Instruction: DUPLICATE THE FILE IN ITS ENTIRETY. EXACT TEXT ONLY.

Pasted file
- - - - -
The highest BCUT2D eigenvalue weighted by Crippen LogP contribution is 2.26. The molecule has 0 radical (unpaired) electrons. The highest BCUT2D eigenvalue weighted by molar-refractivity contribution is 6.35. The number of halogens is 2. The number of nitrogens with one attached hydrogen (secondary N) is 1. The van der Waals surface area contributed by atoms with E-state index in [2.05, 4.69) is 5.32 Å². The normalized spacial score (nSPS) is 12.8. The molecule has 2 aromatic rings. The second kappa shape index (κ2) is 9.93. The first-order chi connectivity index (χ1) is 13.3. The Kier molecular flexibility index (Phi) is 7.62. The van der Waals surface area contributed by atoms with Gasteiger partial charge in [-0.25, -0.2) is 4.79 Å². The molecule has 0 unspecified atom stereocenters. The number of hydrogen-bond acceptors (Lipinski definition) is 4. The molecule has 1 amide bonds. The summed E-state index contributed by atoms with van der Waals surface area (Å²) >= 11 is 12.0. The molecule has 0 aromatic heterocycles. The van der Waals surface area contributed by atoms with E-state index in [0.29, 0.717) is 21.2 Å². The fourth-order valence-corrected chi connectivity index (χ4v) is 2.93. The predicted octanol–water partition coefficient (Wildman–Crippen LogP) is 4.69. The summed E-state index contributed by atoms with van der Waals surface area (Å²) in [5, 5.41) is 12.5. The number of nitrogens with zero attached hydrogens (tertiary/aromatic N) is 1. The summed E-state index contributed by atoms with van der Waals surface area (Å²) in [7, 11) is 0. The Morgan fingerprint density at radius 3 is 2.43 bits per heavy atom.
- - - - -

The highest BCUT2D eigenvalue weighted by Crippen LogP contribution is 2.26. The molecule has 0 radical (unpaired) electrons. The highest BCUT2D eigenvalue weighted by molar-refractivity contribution is 6.35. The number of halogens is 2. The number of nitrogens with one attached hydrogen (secondary N) is 1. The van der Waals surface area contributed by atoms with E-state index in [2.05, 4.69) is 5.32 Å². The normalized spacial score (nSPS) is 12.8. The molecule has 2 aromatic rings. The second kappa shape index (κ2) is 9.93. The first-order chi connectivity index (χ1) is 13.3. The Kier molecular flexibility index (Phi) is 7.62. The van der Waals surface area contributed by atoms with Gasteiger partial charge in [-0.25, -0.2) is 4.79 Å². The molecule has 0 unspecified atom stereocenters. The number of hydrogen-bond acceptors (Lipinski definition) is 4. The molecule has 1 amide bonds. The summed E-state index contributed by atoms with van der Waals surface area (Å²) >= 11 is 12.0. The molecule has 0 aromatic heterocycles. The van der Waals surface area contributed by atoms with E-state index in [0.29, 0.717) is 21.2 Å². The fourth-order valence-corrected chi connectivity index (χ4v) is 2.93. The predicted octanol–water partition coefficient (Wildman–Crippen LogP) is 4.69. The summed E-state index contributed by atoms with van der Waals surface area (Å²) in [5, 5.41) is 12.5. The number of nitrogens with zero attached hydrogens (tertiary/aromatic N) is 1. The summed E-state index contributed by atoms with van der Waals surface area (Å²) in [7, 11) is 0. The Morgan fingerprint density at radius 3 is 2.43 bits per heavy atom.